What did your parents think of your new career?
I remember my folks saying, “It’s really important that you finish college. This can’t be that much of a distraction.” And when I did the first week, it was much like my first week here rehearsing for Lonely, I’m Not. I realized that I could get good at it, but it would take a long time. There were a lot of things I didn’t know.
So you really went straight from high school plays to starring on TV. That must have been so crazy.
What’s really crazy is that those first episodes where I was learning how to hit a mark are still on the air! The early ones are too painful to watch. I’m literally learning how to act as the camera’s rolling. We were all like that, and that was the great thing about being on that show: It was a great boot camp for these other mediums. It was a live audience, so it was a little bit like theater. You can kind of suck, which I certainly did, and come back the next week and try to get better and learn from the mistakes you made. It was like graduate school.
Do you still keep in touch with your old ’70s co-stars?
Oh, I’m close with all of them. And I’m really bummed because I was in such intensive rehearsals for [Lonely, I’m Not], I didn’t get to be part of a TV show celebrating the last 25 years of FOX. Danny Masterson couldn’t make it either, but the rest of the kids got together. I wish I could’ve been there. I feel like I missed my high school reunion! But we really hang out. Right before I came [to New York] I went to Disneyland with Wilmer [Valderrama].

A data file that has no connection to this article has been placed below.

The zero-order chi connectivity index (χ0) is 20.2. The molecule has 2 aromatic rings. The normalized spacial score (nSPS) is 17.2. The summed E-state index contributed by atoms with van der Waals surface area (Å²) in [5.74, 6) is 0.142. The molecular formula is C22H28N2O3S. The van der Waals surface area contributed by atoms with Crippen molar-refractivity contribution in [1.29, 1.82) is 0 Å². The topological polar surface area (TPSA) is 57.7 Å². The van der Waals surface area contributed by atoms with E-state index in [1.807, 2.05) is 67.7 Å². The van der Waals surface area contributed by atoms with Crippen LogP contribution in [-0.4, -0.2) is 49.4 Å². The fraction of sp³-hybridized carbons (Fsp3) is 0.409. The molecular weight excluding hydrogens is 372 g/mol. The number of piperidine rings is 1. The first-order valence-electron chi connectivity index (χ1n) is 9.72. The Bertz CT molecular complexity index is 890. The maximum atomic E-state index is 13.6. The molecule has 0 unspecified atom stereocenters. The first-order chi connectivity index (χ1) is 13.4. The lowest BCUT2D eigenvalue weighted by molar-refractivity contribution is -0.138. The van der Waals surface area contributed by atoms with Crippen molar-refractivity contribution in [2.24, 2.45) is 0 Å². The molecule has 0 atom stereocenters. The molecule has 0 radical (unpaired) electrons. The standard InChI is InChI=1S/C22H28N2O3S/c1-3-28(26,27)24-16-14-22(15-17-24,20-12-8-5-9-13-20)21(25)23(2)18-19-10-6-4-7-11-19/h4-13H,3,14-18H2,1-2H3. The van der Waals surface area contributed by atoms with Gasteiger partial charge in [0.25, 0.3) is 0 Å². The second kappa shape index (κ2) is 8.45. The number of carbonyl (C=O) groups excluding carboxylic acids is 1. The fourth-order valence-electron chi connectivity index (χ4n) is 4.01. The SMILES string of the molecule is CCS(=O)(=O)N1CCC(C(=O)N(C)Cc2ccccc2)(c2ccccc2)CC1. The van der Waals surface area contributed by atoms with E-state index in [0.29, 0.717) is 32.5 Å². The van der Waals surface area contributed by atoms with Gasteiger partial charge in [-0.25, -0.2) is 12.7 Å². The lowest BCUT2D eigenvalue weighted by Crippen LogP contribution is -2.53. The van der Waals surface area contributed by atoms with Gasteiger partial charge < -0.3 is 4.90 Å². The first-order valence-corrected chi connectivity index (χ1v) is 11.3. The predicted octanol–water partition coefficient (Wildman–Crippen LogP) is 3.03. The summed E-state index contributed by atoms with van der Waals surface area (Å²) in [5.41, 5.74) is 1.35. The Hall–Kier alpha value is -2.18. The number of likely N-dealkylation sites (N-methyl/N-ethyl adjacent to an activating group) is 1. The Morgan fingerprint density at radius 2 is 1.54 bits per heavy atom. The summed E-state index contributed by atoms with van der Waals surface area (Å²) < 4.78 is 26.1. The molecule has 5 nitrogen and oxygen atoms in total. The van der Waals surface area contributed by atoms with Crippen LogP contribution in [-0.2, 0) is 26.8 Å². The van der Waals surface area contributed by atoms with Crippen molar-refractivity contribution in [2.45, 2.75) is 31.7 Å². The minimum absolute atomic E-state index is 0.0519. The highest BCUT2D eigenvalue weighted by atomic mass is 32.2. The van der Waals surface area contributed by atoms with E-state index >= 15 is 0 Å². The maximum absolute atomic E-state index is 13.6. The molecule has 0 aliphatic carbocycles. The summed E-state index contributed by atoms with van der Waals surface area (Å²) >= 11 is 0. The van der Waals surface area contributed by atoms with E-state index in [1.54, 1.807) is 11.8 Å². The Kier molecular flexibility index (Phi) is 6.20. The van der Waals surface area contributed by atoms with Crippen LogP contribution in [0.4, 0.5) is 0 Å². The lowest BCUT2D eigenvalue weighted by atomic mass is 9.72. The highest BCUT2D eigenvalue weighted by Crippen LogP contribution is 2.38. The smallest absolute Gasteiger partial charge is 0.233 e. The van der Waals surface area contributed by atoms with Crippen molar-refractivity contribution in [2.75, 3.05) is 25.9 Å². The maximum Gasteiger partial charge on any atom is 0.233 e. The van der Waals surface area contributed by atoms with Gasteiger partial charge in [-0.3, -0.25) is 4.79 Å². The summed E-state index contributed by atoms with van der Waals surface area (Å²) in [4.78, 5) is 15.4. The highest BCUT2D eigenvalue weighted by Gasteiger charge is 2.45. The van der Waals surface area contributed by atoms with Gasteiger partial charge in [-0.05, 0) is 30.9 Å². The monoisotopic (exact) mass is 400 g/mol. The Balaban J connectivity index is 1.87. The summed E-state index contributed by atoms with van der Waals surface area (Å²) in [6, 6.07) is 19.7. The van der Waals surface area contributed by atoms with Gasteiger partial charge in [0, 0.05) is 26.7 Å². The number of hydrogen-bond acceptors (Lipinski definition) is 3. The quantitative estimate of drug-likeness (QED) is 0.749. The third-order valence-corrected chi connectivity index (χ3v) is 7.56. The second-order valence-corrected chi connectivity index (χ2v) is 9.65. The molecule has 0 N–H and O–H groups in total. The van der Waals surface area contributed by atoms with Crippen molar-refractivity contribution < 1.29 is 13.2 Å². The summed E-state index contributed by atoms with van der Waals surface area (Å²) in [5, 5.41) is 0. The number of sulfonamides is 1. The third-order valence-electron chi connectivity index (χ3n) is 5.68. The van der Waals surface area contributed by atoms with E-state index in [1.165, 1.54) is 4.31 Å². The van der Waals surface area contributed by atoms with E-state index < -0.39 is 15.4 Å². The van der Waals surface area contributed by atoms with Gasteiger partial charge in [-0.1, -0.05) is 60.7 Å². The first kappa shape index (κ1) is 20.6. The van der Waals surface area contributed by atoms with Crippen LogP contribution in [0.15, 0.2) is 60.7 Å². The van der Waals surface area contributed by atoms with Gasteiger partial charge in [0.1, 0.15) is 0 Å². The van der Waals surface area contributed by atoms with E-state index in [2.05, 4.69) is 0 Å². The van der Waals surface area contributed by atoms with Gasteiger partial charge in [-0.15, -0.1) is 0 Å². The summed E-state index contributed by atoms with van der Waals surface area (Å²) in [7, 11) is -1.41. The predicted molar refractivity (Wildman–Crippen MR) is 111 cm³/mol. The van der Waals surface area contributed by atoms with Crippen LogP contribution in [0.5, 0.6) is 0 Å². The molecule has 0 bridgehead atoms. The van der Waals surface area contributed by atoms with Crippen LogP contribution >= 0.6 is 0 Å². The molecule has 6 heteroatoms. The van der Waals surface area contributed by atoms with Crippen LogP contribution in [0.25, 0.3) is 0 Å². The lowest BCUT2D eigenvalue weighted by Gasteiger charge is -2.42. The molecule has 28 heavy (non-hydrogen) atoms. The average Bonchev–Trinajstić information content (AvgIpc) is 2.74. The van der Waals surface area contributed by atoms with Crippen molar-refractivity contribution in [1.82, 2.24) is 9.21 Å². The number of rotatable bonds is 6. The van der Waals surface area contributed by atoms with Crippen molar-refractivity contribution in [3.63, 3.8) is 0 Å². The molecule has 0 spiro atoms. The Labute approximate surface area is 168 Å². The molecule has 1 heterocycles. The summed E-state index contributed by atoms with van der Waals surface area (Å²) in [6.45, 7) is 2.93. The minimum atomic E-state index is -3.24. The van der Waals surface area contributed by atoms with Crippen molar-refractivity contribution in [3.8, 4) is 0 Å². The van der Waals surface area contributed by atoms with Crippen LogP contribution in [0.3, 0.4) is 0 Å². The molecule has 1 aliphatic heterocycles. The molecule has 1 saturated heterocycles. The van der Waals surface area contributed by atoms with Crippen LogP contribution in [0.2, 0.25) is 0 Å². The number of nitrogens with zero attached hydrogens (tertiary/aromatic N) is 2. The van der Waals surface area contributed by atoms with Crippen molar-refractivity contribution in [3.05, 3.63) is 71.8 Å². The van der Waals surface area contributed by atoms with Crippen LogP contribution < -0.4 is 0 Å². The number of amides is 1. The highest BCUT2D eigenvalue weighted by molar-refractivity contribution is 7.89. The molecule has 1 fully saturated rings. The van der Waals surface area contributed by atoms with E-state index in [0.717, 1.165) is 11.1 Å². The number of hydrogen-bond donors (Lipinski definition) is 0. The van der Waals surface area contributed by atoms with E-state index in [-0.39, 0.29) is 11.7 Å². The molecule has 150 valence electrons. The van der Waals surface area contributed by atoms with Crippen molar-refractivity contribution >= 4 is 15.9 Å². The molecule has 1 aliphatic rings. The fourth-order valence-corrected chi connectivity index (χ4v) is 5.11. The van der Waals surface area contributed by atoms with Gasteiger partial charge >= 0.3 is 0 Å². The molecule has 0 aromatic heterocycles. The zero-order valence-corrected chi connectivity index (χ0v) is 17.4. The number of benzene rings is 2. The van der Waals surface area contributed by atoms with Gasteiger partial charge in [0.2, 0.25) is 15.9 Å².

Did you guys go on Space Mountain?
Yeah, we did, we went on all the rides. He’s the voice of Handy Manny, so we got a crazy tour there. It was really cool.
You’ve got a lot going on right now! Your film The Wedding is coming out this fall.
That was insane, ’cause we filmed in my hometown [in Connecticut], and De Niro was my dad and Diane Keaton was my mom. Katherine Heigl, who is from the next town over—that’s how I know her—and I were brother and sister. I was living with my real-life folks during [the filming], and I was literally sleeping in my bunk bed all summer. It was great, and it’s got a sick cast. Robin Williams had just finished Bengal Tiger here and Susan Sarandon was in it…
What was it like working with that unbelievable cast?
I just saw Susan recently, and she was telling me about her first theater experience. You want, through osmosis, for some of their stuff to rub off on you. My dad was a businessman and he would say, “Work for free at the best company. Don’t get paid a lot of money to work with the worst people.” And that’s exactly how I see my career.
Let’s talk about The Giant Mechanical Man, your other new film.
I have shoulder-length hair and I play a real d-bag in it. He’s a motivational speaker and talks about having winning conversations. Already you gotta hate a guy who tells you how to talk. He goes on a couple dates with Jenna Fisher, and all he does is talk about having conversations but they never actually converse. I’m psyched that I get to do [Lonely, I’m Not], and then on my one day off I’m gonna go to the premiere of that with my parents. It feels like a fun New York indie spring.
In Lonely, I’m Not, Porter has to choose between staying in L.A. and living in New York. Which would you pick?
Luckily I have an apartment here, so I’ve done both for the past six years. And that’s the way I would like to keep it. Sometimes I get mad when I think that I only have maybe 40 or 50 more springs in New York. When I miss one, ’cause I’m on location for a film, I wanna go, “That’s it, that just cost me one of my 50!” Working on Lonely, I’m Not—I love the material so much and it’s spring in New York, so I’m walking home whistling every day.
See Topher Grace in Lonely, I’m Not at Second Stage Theatre.